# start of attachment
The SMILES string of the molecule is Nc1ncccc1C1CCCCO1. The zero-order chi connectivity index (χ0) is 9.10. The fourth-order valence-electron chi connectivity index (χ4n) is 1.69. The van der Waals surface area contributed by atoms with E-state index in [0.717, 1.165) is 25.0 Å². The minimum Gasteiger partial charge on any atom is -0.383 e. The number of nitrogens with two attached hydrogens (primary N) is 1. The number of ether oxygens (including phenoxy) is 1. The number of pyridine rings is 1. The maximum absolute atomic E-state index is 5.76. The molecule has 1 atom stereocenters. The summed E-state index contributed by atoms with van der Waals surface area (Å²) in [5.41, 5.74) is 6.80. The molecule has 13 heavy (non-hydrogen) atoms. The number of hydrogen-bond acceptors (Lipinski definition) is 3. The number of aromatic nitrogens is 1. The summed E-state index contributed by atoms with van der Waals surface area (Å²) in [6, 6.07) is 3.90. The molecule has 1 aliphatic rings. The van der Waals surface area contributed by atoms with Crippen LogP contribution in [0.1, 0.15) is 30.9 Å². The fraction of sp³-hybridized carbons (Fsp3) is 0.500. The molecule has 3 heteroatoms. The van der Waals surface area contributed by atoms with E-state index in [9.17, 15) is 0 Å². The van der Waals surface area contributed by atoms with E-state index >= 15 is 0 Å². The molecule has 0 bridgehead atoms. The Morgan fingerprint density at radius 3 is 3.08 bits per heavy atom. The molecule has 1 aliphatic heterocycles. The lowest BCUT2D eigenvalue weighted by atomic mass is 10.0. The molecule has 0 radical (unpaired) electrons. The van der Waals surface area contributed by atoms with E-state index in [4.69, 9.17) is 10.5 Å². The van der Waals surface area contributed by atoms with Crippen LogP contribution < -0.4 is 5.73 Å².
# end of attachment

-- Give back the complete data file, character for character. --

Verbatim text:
The SMILES string of the molecule is Nc1ncccc1C1CCCCO1. The zero-order chi connectivity index (χ0) is 9.10. The fourth-order valence-electron chi connectivity index (χ4n) is 1.69. The van der Waals surface area contributed by atoms with E-state index in [0.717, 1.165) is 25.0 Å². The minimum Gasteiger partial charge on any atom is -0.383 e. The number of nitrogens with two attached hydrogens (primary N) is 1. The number of ether oxygens (including phenoxy) is 1. The number of pyridine rings is 1. The maximum absolute atomic E-state index is 5.76. The molecule has 1 atom stereocenters. The summed E-state index contributed by atoms with van der Waals surface area (Å²) in [5.41, 5.74) is 6.80. The molecule has 13 heavy (non-hydrogen) atoms. The number of hydrogen-bond acceptors (Lipinski definition) is 3. The number of aromatic nitrogens is 1. The summed E-state index contributed by atoms with van der Waals surface area (Å²) in [6, 6.07) is 3.90. The molecule has 1 aliphatic rings. The van der Waals surface area contributed by atoms with Crippen LogP contribution in [0.1, 0.15) is 30.9 Å². The fraction of sp³-hybridized carbons (Fsp3) is 0.500. The molecule has 3 heteroatoms. The van der Waals surface area contributed by atoms with E-state index in [9.17, 15) is 0 Å². The van der Waals surface area contributed by atoms with E-state index >= 15 is 0 Å². The molecule has 0 bridgehead atoms. The Morgan fingerprint density at radius 3 is 3.08 bits per heavy atom. The molecule has 1 aliphatic heterocycles. The lowest BCUT2D eigenvalue weighted by atomic mass is 10.0. The molecule has 0 radical (unpaired) electrons. The van der Waals surface area contributed by atoms with E-state index in [4.69, 9.17) is 10.5 Å². The van der Waals surface area contributed by atoms with Crippen LogP contribution < -0.4 is 5.73 Å².